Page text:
Georgina Kerstin first felt the itch on her right calf in late spring, 2006. The source was a mole just below the knee. At the time, she was a busy mother of two – maybe a little too busy, a “doer” mom with a lively spark that made her ambitions slightly bigger than her calendar. She did not get to the doctor for a biopsy until July.
Coolibar kicks off its 2014 Melanoma Survivor Series, featuring personal stories from melanoma survivors. Coolibar highlights survivors of melanoma throughout May, which is National Melanoma/Skin Cancer Awareness Month. Here, melanoma survivor Renee Burch of Seattle, Washington tells her life-changing story.
As it does each year, the American Academy of Dermatology has designated the first Monday in May as Melanoma Monday®. This chance to promote melanoma awareness and prevention is important to us at Coolibar, because we meet people who live with their melanoma diagnoses every day – and because we meet people who are not familiar with melanoma at all. Knowing about melanoma can save your life – and sharing what you know can save others! Here is a short list of what we’d like people to understand about melanoma.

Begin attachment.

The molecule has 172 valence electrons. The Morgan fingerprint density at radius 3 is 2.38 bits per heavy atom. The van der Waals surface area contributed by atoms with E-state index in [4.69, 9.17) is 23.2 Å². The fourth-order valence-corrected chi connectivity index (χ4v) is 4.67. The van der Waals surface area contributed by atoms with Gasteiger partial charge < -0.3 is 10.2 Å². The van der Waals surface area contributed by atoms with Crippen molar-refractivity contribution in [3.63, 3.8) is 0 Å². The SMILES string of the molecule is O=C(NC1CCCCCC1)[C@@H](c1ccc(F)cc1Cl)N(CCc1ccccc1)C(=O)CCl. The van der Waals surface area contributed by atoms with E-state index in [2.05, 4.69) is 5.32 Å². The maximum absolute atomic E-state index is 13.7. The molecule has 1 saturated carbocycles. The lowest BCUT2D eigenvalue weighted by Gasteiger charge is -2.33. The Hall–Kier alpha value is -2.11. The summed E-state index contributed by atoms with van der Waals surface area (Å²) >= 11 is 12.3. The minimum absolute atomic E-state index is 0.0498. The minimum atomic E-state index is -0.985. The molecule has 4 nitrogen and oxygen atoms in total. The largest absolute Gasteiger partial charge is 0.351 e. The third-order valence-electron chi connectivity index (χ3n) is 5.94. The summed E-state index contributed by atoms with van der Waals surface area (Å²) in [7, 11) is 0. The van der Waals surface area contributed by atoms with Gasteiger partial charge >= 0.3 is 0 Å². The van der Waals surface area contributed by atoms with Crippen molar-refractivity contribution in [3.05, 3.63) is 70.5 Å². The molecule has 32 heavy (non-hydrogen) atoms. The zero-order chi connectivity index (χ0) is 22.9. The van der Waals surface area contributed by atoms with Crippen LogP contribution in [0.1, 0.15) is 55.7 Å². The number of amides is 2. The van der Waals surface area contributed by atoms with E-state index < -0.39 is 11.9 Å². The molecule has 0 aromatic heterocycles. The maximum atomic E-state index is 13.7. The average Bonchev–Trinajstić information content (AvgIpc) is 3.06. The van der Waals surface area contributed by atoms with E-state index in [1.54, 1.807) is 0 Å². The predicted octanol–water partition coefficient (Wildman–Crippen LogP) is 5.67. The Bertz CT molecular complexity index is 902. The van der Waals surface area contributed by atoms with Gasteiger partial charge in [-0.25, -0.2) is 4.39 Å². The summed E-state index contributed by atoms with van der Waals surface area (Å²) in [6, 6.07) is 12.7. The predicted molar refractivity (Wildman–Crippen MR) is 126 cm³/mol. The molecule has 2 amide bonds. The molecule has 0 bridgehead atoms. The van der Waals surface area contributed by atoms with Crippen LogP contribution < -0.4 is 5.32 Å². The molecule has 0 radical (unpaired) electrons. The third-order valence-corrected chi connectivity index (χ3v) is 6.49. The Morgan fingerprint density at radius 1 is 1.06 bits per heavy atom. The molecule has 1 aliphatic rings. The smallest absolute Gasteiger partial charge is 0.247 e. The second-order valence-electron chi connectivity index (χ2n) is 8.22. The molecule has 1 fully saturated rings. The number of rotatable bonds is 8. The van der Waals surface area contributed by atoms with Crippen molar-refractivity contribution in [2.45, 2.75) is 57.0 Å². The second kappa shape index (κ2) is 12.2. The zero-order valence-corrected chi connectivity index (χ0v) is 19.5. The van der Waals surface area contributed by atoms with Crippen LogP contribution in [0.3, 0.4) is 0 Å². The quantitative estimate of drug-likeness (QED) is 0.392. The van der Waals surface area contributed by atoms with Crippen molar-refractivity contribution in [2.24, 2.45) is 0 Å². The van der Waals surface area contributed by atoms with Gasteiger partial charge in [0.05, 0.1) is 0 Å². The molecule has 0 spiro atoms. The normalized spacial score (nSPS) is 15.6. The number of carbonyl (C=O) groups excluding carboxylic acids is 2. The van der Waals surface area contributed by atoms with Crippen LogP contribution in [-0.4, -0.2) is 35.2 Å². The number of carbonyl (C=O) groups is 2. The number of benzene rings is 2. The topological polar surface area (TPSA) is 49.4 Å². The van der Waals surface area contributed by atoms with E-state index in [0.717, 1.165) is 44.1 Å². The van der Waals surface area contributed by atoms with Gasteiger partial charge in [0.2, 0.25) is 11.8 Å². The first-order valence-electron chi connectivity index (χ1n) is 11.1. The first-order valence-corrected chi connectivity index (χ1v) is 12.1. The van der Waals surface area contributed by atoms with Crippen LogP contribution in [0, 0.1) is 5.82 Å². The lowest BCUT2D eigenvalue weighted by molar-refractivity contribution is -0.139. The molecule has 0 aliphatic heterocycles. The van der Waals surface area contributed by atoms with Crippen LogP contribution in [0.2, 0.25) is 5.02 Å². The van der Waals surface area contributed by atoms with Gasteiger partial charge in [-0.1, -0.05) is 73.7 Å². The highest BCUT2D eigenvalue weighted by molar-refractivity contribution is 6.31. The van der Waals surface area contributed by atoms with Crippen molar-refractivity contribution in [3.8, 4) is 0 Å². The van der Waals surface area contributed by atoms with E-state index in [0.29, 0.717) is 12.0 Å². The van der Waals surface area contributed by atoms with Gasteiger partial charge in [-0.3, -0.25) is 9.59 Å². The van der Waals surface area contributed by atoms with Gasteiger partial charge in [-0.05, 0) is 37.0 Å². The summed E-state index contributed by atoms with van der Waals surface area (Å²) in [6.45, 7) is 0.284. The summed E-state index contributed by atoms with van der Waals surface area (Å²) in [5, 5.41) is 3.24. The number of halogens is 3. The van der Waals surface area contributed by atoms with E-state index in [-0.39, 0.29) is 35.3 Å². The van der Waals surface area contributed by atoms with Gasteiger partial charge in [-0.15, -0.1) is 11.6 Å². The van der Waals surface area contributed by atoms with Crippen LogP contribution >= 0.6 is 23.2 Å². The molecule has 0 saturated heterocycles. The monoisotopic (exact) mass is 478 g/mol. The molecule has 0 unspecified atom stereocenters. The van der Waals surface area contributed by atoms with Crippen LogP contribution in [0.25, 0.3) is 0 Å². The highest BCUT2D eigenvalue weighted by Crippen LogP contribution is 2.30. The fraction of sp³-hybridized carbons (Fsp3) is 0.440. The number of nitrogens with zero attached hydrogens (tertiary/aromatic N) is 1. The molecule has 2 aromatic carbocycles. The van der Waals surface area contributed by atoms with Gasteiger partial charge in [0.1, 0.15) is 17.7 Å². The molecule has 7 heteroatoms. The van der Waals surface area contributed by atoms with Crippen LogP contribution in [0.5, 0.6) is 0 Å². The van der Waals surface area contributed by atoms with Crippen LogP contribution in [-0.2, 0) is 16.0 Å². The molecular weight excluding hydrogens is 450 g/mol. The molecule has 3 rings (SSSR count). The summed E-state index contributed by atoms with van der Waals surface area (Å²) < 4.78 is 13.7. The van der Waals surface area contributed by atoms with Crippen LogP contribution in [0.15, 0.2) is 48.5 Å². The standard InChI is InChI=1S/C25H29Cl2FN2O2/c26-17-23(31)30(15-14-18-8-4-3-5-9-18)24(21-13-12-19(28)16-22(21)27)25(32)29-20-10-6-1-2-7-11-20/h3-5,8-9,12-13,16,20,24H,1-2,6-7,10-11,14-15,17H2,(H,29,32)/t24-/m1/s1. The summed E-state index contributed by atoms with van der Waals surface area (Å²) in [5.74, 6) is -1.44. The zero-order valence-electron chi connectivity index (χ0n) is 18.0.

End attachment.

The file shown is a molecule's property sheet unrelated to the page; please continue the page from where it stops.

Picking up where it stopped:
May is officially Melanoma/Skin Cancer Awareness Month, and Coolibar kicks it off with another boost for awareness, detection and prevention of melanoma – the deadliest of skin cancers. Together, melanoma, squamous cell skin cancer and basal cell skin cancer make skin cancer the most commonly diagnosed form of cancer in the U.S.
As summer approaches, my mind shifts from snow sports (specifically nordic skiing) to climbing, trail running, and biking. But that’s putting it all too simply. I’d encourage everyone to sit down and ask yourself “What do I want from this summer? What is something I’ve always wanted to accomplish, but not hard the time/energy/etc. for?” Once you’ve answered these questions, apply some of the strategies outlined above and see your own personal progress becoming a reality. But most of all, just get outside, smile, and have fun!